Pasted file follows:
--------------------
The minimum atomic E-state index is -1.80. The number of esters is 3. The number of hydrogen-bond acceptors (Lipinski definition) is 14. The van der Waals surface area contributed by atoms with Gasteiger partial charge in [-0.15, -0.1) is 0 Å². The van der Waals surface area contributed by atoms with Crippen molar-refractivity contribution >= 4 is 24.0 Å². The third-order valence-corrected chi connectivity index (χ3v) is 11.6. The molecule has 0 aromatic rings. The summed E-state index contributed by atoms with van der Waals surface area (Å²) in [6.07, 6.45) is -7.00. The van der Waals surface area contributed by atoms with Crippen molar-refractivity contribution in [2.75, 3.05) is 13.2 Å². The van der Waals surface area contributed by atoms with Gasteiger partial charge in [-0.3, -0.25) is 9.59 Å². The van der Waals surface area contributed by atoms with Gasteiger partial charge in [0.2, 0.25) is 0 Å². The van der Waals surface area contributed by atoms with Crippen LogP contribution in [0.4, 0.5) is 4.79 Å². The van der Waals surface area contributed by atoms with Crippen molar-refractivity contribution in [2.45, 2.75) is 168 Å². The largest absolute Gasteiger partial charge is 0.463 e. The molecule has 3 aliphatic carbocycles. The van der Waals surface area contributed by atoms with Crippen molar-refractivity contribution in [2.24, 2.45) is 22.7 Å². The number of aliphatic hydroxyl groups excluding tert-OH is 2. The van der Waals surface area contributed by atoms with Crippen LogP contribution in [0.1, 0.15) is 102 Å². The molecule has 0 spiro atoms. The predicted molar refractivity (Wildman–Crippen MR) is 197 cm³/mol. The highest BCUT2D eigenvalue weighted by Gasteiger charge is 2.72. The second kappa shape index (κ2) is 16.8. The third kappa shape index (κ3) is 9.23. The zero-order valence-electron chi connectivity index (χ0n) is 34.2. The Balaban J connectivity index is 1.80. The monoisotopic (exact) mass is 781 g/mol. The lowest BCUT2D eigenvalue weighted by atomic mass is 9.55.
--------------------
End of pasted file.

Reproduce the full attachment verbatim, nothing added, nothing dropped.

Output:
The minimum atomic E-state index is -1.80. The number of esters is 3. The number of hydrogen-bond acceptors (Lipinski definition) is 14. The van der Waals surface area contributed by atoms with Gasteiger partial charge in [-0.15, -0.1) is 0 Å². The van der Waals surface area contributed by atoms with Crippen molar-refractivity contribution >= 4 is 24.0 Å². The third-order valence-corrected chi connectivity index (χ3v) is 11.6. The molecule has 0 aromatic rings. The summed E-state index contributed by atoms with van der Waals surface area (Å²) in [6.07, 6.45) is -7.00. The van der Waals surface area contributed by atoms with Crippen molar-refractivity contribution in [2.75, 3.05) is 13.2 Å². The van der Waals surface area contributed by atoms with Gasteiger partial charge in [-0.3, -0.25) is 9.59 Å². The van der Waals surface area contributed by atoms with Gasteiger partial charge in [0.2, 0.25) is 0 Å². The van der Waals surface area contributed by atoms with Crippen LogP contribution in [0.4, 0.5) is 4.79 Å². The van der Waals surface area contributed by atoms with Crippen molar-refractivity contribution in [2.45, 2.75) is 168 Å². The largest absolute Gasteiger partial charge is 0.463 e. The molecule has 3 aliphatic carbocycles. The van der Waals surface area contributed by atoms with Crippen molar-refractivity contribution in [2.24, 2.45) is 22.7 Å². The number of aliphatic hydroxyl groups excluding tert-OH is 2. The van der Waals surface area contributed by atoms with Crippen LogP contribution in [0.1, 0.15) is 102 Å². The molecule has 0 spiro atoms. The predicted molar refractivity (Wildman–Crippen MR) is 197 cm³/mol. The highest BCUT2D eigenvalue weighted by Gasteiger charge is 2.72. The second kappa shape index (κ2) is 16.8. The third kappa shape index (κ3) is 9.23. The zero-order valence-electron chi connectivity index (χ0n) is 34.2. The Balaban J connectivity index is 1.80. The monoisotopic (exact) mass is 781 g/mol. The lowest BCUT2D eigenvalue weighted by atomic mass is 9.55.